How would you feel if you, your family member or your child had to go to a doctor for a health issue but you couldn’t understand the health information brochures and didn’t know where to start?

Health workers discovered through experience and community consultation that refugee women often couldn’t understand health information brochures – whether they be in English or written in their own languages, because they’ve often experienced disrupted and traumatic experiences in their lives.

This is where the West Moreton Oxley-Medicare Local’s (WMOML) Refugee Health Literacy Project has come into play.

Together with the University of Southern Queensland (USQ), the Mater Hospital, Queensland African Communities Council (QACC) and the Queensland Program of Assistance to Survivors of Trauma and Torture (QPASTT), WMOML created a series of short videos on a variety of health topics in languages including French, Kirundi, Arabic and Swahili (Congolese and Kenyan).

The videos involve five African women appearing online, speaking about health information in their own languages on a variety of topics including those sometimes quite sensitive and difficult to discuss such as contraception, HIV, breast exams, Pap smears and incontinence.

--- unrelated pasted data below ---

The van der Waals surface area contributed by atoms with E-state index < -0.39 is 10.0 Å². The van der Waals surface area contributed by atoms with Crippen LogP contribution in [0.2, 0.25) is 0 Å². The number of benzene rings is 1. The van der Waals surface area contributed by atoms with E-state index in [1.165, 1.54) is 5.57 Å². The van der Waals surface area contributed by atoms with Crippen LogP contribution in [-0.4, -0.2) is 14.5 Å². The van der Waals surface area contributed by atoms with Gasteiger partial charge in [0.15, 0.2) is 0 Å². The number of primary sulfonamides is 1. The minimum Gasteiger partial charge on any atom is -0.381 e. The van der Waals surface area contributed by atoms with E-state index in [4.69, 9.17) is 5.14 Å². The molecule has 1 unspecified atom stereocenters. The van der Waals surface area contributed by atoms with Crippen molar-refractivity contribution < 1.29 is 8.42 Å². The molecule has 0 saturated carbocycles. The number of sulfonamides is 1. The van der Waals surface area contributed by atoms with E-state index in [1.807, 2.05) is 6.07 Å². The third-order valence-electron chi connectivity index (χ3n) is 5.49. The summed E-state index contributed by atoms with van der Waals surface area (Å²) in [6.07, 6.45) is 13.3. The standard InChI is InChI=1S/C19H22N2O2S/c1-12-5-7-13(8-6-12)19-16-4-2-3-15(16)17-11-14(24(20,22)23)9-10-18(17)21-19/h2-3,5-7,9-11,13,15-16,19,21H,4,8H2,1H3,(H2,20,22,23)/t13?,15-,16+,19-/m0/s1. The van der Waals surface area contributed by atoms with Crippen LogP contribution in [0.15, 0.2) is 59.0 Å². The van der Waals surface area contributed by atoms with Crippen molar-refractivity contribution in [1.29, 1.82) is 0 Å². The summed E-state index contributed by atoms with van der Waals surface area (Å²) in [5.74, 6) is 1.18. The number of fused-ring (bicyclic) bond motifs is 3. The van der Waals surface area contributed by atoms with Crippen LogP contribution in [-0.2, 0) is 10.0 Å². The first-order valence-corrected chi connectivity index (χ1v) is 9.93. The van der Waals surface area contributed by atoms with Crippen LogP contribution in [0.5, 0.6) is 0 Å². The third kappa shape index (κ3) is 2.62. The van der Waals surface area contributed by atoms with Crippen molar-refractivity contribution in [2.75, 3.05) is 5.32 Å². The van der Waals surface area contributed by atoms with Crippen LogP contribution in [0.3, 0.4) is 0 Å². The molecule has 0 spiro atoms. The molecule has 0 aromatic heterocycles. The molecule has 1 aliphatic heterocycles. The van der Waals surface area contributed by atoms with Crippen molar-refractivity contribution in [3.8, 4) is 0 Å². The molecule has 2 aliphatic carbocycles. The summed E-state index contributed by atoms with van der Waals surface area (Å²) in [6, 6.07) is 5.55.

The OTM team was delighted to support the promotion and communication of this project via press release, enews, website content and stakeholder engagement following the the launch of the new Community Health Hub website. The press release was sent directly to all the local news and media outlets in the region.

Quest Newspapers picked up the story and a photo opportunity was arranged by the communications team at Africa House – with a front page story run in Quest.

The project was also featured on ABC 612 Radio in an interview with Terri Begley on Mornings with Steve Austin. The story has also been mentioned on Twitter and on the Primary Healthcare Research and Information Service Newsletter. The resource can be found at http://www.communityhealthhub.com.au/